General Synod of the Church of England


General Synod of the Church of England

The General Synod is the deliberative and legislative body of the Church of England. The synod was instituted in 1970, replacing the Church Assembly, and is the culmination of a process of rediscovering self-government for the Church of England that had started in the 1850s.

Contents

Church Assembly: 1919 to 1970

Before 1919, any change to the Church's worship or governance had to be by Act of Parliament, which resulted in little being done. In 1919, the Convocations of the Provinces of Canterbury and York proposed that a National Assembly of the Church of England be established and be given power to legislate for the church.

This proposal was given effect through the Church of England Assembly (Powers) Act 1919. The Act gave the assembly power to pass Measures–laws which were to "have the force and effect of an Act of Parliament" on "any matter concerning the Church of England", and included the power to repeal or amend Acts of Parliament concerning the Church.[1]

The Act required that, after being passed by the Assembly, the measure had to be examined by a joint committee of both Houses of Parliament and then approved by a vote of each House before being submitted to the Sovereign for Royal Assent. If MPs or members of the House of Lords were not content with a Measure then they could vote to reject it, but not amend it. Once a measure had been agreed ("deemed expedient") by both Houses of Parliament, and received Royal Assent, it was (from 1926) printed with the Acts of Parliament for the year in question.

General Synod: from 1970

Establishment

By the Synodical Government Measure 1969,[2] the Church Assembly renamed and reconstituted itself as the General Synod of the Church of England. It also took over the powers formerly exercised by the Convocations of Canterbury and York.

Membership

The synod is tricameral, consisting of the House of Bishops, the House of Clergy and the House of Laity. There are currently 467 members in total.

The House of Bishops is made up of the 30 diocesan bishops in the Province of Canterbury (plus the Bishop of Dover), the 14 bishops of the Province of York, seven suffragan bishops (four from Canterbury and three from York) elected by all suffragan bishops, and the Bishop to the Forces.

The House of Clergy comprises clergy elected by the following:

Members of the House of Laity are elected by lay members of the Deanery Synod in each Diocese every five years by a system of Single Transferable Vote. There are:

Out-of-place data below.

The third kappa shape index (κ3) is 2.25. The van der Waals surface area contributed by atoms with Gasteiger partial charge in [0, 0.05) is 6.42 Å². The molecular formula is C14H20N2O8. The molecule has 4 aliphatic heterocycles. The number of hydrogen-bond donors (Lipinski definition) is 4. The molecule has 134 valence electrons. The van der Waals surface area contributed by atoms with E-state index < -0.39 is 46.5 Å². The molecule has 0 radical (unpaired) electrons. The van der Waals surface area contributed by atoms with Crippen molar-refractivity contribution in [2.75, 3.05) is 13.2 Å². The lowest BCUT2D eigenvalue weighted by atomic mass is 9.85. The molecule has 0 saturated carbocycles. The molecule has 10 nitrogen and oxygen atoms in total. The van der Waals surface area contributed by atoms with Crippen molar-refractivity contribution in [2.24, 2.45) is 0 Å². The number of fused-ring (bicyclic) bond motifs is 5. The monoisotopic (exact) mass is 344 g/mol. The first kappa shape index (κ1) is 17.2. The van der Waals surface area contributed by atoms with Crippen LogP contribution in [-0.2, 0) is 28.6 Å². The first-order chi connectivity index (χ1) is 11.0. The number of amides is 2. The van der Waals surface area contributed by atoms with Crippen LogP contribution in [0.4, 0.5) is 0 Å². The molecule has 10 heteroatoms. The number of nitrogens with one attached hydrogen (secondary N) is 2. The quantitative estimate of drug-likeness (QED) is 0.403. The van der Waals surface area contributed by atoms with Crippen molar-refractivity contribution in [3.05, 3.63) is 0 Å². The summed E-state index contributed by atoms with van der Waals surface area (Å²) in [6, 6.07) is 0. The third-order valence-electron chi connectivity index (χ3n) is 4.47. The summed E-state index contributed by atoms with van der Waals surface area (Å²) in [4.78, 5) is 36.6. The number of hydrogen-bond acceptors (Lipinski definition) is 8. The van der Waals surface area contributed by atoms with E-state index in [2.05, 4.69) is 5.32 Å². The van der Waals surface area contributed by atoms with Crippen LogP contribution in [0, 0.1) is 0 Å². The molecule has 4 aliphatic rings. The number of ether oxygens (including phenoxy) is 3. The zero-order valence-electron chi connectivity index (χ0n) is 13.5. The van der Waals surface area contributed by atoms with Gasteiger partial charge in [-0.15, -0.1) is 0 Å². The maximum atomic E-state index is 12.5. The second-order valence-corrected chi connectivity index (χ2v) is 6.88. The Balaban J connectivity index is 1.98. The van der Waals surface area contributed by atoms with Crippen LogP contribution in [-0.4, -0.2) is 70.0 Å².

• up to 170 members elected by the laity of the Province of Canterbury,
  • up to 80 members elected by the laity of the Province of York,
  • the Dean of the Arches,
  • the Vicar-General of the Provinces of Canterbury and York,
  • the three Church Estate Commissioners,
  • the Chairman of the Central Board of Finance,
  • the Chairman of the Church of England Pensions Board,
  • the members of the Archbishops' Council who are communicants of the Church of England.

There are two or three synodical sessions per year (4–5 days each), one or two in Church House, Westminster, the other at the University of York, and each session is officially opened by the monarch. Meetings are presided over by the Archbishops of Canterbury and York as joint presidents.

Functions

The functions of the synod are:

  • legislation:
    • to pass Measures dealing with the government of the Church and its institutions,
    • to pass Canons,[3] determining doctrine and the form of worship,[4]
  • to approve the liturgy, and make other rules and regulations through Acts of Synod,[5]
  • to regulate relations with other Churches,
  • to consider and express their opinion on any other matters of religious or public interest, and
  • to approve or reject the annual budget of the church.

Measures or canons must be passed by a majority of the members of each house of the synod. Most other business can be passed by a majority of the members of the Synod overall. However changes to church doctrine, rites and ceremonies, or the administration of the sacraments, can only be made in the form agreed by the House of Bishops. Also, changes in the services of baptism or holy communion, and proposals for a union with any other church, cannot be approved unless they have also been approved by a majority of the diocesan synods.[6] Some Measures do not extend to the Diocese of Sodor and Man unless so provided by a measure passed by the Sodor and Man Diocesan Synod and approved by Tynwald.[7]

The General Synod also elects some members of the Archbishops' Council.

See also

References

  1. ^ Church of England Assembly (Powers) Act 1919 (1919 c.76 9 and 10 Geo 5) on the UK Statute Law Database website – retrieved 9 May 2008
  2. ^ Synodical Government Measure 1969 on the UK Statute Law Database – retrieved 9 May 2008
  3. ^ 16th Edition of the Canons of the Church of England – retrieved 9 May 2008
  4. ^ It was through an amendment to the Canons that women were admitted to the priesthood – Canon C4B. The making of the Canon was authorised by the Priests (Ordination of Women) Measure 1993.
  5. ^ For example, the Episcopal Ministry Act of Synod 1993 (retrieved 9 May 2008) makes provision for those parishes which would not accept women priests to be overseen by alternative bishops)
  6. ^ Constitution of the General Synod, set out in Schedule 2 of the Synodical Government Measure
  7. ^ Gumbley, K F W (July 1994). "Church Legislation in the Isle of Man". Ecclesiastical Law Journal 3: 240. http://www.gumbley.net/article.htm. 

External links


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